References

  1. ASHRAE (2007). ANSI/ASHRAE Standard 34-2007 Designation and Safety Classification of Refrigerants, American Society of Heating, Refrigerating and Air-Conditioning Engineers, Atlanta, GA.
  2. ASHRAE Fundamentals Handbook 2001, Chapter 19, Refrigerants, American Society of Heating, Refrigerating, and Air-Conditioning Engineers, Atlanta, GA, 2001.
  3. Platzer, B., Polt, A., and Mauer, G., Thermophysical Properties of Refrigerants, Springer, Berlin, 1990. [https://doi.org/10.1007/978-3-662-02608-3]
  4. Sako, T., Sato, M., Nakazawa, N., Oowa, M., Yasumoto, M., Ito, H., and Yamashita, S., J. Chem. Eng. Data 41, 802, 1996. [https://doi.org/10.1021/je950327t]
  5. Schmidt, J. W., Carrillo-Nava, E., and Moldover, M. R., Fluid Phase Equilib. 122, 187, 1996. [https://doi.org/10.1016/0378-3812(96)03044-0]
  6. Salvi-Narkhede, M., Wang, B-H., Adcock, J. L., and Van Hook, W. A., J. Chem. Thermodyn. 24, 1065, 1992. [https://doi.org/10.1016/S0021-9614(05)80017-5]
  7. Fialho, P. S., and Nieto de Castro, C. A., Int. J. Thermophys. 21, 385, 2000. [https://doi.org/10.1023/A:1006631512597]
  8. Daubert, T. E., Danner, R. P., Sibul, H. M., and Stebbins, C. C., Physical and Thermodynamic Properties of Pure Compounds: Data Compilation, extant 2002 (core with supplements), Taylor & Francis, Bristol, PA.
  9. McLinden, M.O., Lemmon, E.W., and Huber, M.L., The REFPROP Database for the Thermophysical Properties of Refrigerants, 21st International Congress of Refrigeration, International Institute of Refrigeration, Paper ICR0443, Washington, DC, 2003.
  10. Lemmon, E.W., Huber, M.L., and McLinden, M.O., NIST Standard Reference Database 23: Reference Fluid Thermodynamic and Transport Properties - REFPROP, Version 9.0, National Institute of Standards and Technology, Standard Reference Data Program, Gaithersburg, MD, 2010, <http://www.nist.gov/srd/nist23.cfm>.

Properties of Refrigerants



NameASHRAE codeSynonymMol. form.FormulaCAS Reg. No.Mol. wt.tm/ºCtb/ºCtc/ºCpc/MPaTWA/ppmSTEL/ppm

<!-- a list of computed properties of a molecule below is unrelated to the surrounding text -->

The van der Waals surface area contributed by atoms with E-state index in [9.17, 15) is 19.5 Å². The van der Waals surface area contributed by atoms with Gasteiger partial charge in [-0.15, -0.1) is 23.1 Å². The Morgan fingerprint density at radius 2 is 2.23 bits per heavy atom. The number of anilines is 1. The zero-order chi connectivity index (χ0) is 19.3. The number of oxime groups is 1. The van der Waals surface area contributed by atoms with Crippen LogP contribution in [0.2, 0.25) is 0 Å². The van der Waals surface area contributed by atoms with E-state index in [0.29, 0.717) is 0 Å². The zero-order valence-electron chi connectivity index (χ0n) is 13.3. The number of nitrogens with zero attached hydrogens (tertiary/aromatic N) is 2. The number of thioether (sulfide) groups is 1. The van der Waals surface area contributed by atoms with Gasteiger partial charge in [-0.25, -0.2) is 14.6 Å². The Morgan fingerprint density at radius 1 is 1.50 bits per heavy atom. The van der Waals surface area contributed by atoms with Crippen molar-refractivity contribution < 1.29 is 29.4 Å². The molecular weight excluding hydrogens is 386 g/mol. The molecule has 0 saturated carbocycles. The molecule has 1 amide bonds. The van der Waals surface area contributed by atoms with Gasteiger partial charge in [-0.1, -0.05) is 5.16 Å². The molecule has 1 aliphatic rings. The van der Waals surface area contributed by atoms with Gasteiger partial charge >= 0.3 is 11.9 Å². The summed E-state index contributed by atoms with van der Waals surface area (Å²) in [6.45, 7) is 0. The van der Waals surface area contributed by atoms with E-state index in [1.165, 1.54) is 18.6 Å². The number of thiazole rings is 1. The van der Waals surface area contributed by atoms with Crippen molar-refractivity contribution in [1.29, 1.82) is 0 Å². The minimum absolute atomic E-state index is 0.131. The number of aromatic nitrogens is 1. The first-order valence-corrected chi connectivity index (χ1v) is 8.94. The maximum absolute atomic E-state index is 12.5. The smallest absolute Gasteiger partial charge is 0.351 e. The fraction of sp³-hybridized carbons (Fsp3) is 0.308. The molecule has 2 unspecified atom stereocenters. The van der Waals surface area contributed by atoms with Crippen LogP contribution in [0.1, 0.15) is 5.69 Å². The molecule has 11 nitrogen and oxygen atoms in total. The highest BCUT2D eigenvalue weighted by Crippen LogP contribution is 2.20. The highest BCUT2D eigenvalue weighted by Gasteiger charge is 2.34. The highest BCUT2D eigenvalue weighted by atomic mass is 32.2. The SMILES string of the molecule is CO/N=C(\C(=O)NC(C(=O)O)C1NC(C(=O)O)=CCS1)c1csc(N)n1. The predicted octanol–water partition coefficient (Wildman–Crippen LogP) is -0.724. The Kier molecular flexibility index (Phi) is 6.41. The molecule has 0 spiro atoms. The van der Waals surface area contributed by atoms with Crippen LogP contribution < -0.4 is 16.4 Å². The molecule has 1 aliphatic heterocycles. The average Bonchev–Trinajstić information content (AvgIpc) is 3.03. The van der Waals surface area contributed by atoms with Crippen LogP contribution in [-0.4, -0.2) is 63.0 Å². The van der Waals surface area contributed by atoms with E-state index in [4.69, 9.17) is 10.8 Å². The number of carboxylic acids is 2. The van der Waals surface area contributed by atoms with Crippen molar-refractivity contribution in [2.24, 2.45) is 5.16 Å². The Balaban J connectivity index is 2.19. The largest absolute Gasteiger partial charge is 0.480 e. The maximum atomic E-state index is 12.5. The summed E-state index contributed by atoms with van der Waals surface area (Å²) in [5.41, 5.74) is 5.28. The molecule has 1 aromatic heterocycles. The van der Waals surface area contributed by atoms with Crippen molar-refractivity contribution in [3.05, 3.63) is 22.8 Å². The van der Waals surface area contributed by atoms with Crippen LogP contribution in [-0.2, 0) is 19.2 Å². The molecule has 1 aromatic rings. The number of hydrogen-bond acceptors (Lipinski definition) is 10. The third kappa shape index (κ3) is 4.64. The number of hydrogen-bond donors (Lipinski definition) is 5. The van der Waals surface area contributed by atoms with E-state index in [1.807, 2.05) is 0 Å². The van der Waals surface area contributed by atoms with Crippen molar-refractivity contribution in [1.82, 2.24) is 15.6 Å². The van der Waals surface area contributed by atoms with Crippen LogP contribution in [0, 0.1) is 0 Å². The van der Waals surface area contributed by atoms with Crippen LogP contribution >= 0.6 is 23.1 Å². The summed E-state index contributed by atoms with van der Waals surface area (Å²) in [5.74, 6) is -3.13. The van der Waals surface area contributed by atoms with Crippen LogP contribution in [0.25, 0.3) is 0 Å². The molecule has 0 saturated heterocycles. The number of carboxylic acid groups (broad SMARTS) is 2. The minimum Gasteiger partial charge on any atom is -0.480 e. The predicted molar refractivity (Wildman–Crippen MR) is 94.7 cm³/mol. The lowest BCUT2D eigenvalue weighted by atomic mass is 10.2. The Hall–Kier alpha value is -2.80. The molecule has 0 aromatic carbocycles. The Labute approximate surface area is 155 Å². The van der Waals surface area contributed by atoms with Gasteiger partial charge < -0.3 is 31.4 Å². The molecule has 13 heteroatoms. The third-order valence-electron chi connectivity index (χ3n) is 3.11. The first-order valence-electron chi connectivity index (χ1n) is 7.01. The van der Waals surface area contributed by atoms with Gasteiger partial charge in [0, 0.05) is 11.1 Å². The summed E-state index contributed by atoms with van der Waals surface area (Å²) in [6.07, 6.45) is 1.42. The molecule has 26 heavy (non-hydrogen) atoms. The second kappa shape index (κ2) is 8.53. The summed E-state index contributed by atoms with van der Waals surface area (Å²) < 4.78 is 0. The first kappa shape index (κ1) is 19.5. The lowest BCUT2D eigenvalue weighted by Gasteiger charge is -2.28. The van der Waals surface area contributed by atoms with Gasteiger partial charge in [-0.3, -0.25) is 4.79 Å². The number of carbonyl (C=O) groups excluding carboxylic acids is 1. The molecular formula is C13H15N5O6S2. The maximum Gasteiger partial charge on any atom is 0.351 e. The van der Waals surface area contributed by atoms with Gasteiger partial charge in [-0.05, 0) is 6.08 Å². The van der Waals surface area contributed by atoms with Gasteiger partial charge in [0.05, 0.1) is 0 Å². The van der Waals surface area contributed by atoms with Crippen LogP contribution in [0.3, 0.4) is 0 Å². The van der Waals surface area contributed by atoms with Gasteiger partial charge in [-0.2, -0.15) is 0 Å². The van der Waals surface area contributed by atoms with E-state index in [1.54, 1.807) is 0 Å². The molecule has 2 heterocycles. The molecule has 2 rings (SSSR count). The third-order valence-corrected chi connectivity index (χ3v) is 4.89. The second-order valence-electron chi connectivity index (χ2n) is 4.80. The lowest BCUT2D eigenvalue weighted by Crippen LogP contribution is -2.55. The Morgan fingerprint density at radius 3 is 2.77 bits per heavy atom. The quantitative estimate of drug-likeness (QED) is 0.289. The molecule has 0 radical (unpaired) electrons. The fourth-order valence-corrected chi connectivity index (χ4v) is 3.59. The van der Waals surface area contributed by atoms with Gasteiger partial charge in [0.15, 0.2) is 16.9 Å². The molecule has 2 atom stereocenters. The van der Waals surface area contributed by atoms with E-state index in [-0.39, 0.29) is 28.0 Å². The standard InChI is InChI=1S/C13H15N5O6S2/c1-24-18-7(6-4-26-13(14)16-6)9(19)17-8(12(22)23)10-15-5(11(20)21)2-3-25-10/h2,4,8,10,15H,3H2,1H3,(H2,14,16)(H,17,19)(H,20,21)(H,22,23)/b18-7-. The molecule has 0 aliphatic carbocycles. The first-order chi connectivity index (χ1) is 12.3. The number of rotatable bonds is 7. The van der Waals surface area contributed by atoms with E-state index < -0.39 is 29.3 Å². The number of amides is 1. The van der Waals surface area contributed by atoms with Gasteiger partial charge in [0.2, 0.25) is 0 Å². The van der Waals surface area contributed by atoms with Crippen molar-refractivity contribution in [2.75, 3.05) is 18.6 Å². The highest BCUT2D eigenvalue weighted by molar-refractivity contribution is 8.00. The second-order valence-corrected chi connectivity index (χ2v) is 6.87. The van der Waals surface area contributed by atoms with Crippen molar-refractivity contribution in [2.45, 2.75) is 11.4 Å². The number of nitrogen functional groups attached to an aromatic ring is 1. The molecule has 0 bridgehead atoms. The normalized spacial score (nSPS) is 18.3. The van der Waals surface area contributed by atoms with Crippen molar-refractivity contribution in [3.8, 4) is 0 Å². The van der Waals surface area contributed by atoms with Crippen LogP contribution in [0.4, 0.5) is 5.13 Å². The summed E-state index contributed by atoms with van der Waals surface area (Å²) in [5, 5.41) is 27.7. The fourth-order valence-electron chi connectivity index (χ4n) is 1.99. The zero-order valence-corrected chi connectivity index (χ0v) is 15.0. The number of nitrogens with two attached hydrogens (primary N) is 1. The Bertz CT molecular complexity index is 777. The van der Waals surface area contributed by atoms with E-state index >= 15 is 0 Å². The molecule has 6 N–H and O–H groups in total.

Continued on next page...
Ammonia717R-717H3NNH37664-41-717.031-77.65-33.33132.4111.3572535
Bis(difluoromethyl) etherE134HFE-134C2H2F4O(CF2H)2O1691-17-4118.0305.5147.14.16
Bromochlorodifluoromethane12B1Halon-1211CBrClF2CF2BrCl353-59-3165.365-159.5-3.91554.31
Bromodifluoromethane22B1Halon 1201CHBrF21511-62-2130.920-145-15.6138.95.2
Bromotrifluoromethane13B1Halon-1301CBrF3CF3Br75-63-8148.910-174.4-57.866.913.961000
Butane600C4H10C4H10106-97-858.122-138.2-0.5152.13.791000
Carbon dioxide744Carbonic anhydrideCO2CO2124-38-944.010-56.561 tp-78.464 sp30.987.375500030000
1-Chloro-1,1-difluoroethane142bHCFC-142bC2H3ClF2CH3CClF275-68-3100.495-130.43-9.12137.164.06
1-Chloro-2,2-difluoroethane142C2H3ClF2338-65-8100.49535
Chlorodifluoromethane22HCFC-22CHClF2CHClF275-45-686.469-157.41-40.896.154.981000
Chloroethane160Ethyl chlorideC2H5ClC2H5Cl75-00-364.514-138.412.3187.25.24100
Chloroethene1140Vinyl chlorideC2H3ClCH2=CHCl75-01-462.498-153.84-13.81525.601
1-Chloro-1-fluoroethane151aC2H4ClFCH3CHClF1615-75-482.50416
1-Chloro-2-fluoroethane151C2H4ClF762-50-582.50453.1
Chlorofluoromethane31HCFC-31CH2ClFCH2ClF593-70-468.478-135.1-9.1154
1-Chloro-1,2,2,3,3,4,4-heptafluorocyclobutaneC317Refrigerant C317C4ClF7377-41-3216.485-39.125
Chloromethane40Methyl chlorideCH3ClCH3Cl74-87-350.488-97.6-24.1143.096.7250100
Chloropentafluoroethane115CFC-115C2ClF5CF3CF2Cl76-15-3154.466-99.4-39.279.93.1411000
1-Chloro-1,1,2,2-tetrafluoroethane124aC2HClF4354-25-6136.476-117-13126.8